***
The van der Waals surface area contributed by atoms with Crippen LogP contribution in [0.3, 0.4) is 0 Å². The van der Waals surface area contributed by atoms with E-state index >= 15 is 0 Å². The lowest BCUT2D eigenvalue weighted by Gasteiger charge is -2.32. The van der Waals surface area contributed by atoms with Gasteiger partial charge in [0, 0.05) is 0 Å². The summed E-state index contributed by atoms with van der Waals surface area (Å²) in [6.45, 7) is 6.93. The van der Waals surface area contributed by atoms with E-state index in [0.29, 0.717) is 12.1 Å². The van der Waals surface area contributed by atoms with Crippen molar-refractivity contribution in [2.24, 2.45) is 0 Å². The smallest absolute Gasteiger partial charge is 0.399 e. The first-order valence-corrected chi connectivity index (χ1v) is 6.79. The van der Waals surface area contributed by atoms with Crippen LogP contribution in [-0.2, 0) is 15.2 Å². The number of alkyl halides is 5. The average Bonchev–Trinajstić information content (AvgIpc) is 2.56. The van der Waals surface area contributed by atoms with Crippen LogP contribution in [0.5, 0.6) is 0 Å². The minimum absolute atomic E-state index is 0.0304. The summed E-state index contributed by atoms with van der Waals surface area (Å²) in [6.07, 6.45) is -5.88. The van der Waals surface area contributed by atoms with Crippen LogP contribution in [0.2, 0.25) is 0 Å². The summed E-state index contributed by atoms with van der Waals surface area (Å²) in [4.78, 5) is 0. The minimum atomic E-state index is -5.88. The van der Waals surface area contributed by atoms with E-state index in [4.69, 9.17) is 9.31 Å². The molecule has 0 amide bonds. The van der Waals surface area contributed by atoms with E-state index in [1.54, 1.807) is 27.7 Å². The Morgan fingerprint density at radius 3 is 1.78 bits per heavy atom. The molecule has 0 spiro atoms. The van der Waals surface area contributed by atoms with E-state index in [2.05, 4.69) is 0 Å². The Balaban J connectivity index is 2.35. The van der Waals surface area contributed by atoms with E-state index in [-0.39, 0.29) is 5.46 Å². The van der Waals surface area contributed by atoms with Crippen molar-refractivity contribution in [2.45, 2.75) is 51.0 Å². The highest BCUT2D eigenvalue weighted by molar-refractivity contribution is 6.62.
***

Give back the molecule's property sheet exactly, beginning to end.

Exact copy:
The van der Waals surface area contributed by atoms with Crippen LogP contribution in [0.3, 0.4) is 0 Å². The van der Waals surface area contributed by atoms with E-state index >= 15 is 0 Å². The lowest BCUT2D eigenvalue weighted by Gasteiger charge is -2.32. The van der Waals surface area contributed by atoms with Gasteiger partial charge in [0, 0.05) is 0 Å². The summed E-state index contributed by atoms with van der Waals surface area (Å²) in [6.45, 7) is 6.93. The van der Waals surface area contributed by atoms with E-state index in [0.29, 0.717) is 12.1 Å². The van der Waals surface area contributed by atoms with Crippen molar-refractivity contribution in [2.24, 2.45) is 0 Å². The smallest absolute Gasteiger partial charge is 0.399 e. The first-order valence-corrected chi connectivity index (χ1v) is 6.79. The van der Waals surface area contributed by atoms with Crippen LogP contribution in [-0.2, 0) is 15.2 Å². The number of alkyl halides is 5. The average Bonchev–Trinajstić information content (AvgIpc) is 2.56. The van der Waals surface area contributed by atoms with Crippen LogP contribution in [0.5, 0.6) is 0 Å². The minimum absolute atomic E-state index is 0.0304. The summed E-state index contributed by atoms with van der Waals surface area (Å²) in [6.07, 6.45) is -5.88. The van der Waals surface area contributed by atoms with Crippen LogP contribution in [0.2, 0.25) is 0 Å². The summed E-state index contributed by atoms with van der Waals surface area (Å²) in [4.78, 5) is 0. The minimum atomic E-state index is -5.88. The van der Waals surface area contributed by atoms with E-state index in [4.69, 9.17) is 9.31 Å². The molecule has 0 amide bonds. The van der Waals surface area contributed by atoms with E-state index in [1.54, 1.807) is 27.7 Å². The Morgan fingerprint density at radius 3 is 1.78 bits per heavy atom. The molecule has 0 spiro atoms. The van der Waals surface area contributed by atoms with E-state index in [2.05, 4.69) is 0 Å². The Balaban J connectivity index is 2.35. The van der Waals surface area contributed by atoms with E-state index in [-0.39, 0.29) is 5.46 Å². The van der Waals surface area contributed by atoms with Crippen molar-refractivity contribution in [2.45, 2.75) is 51.0 Å². The highest BCUT2D eigenvalue weighted by molar-refractivity contribution is 6.62.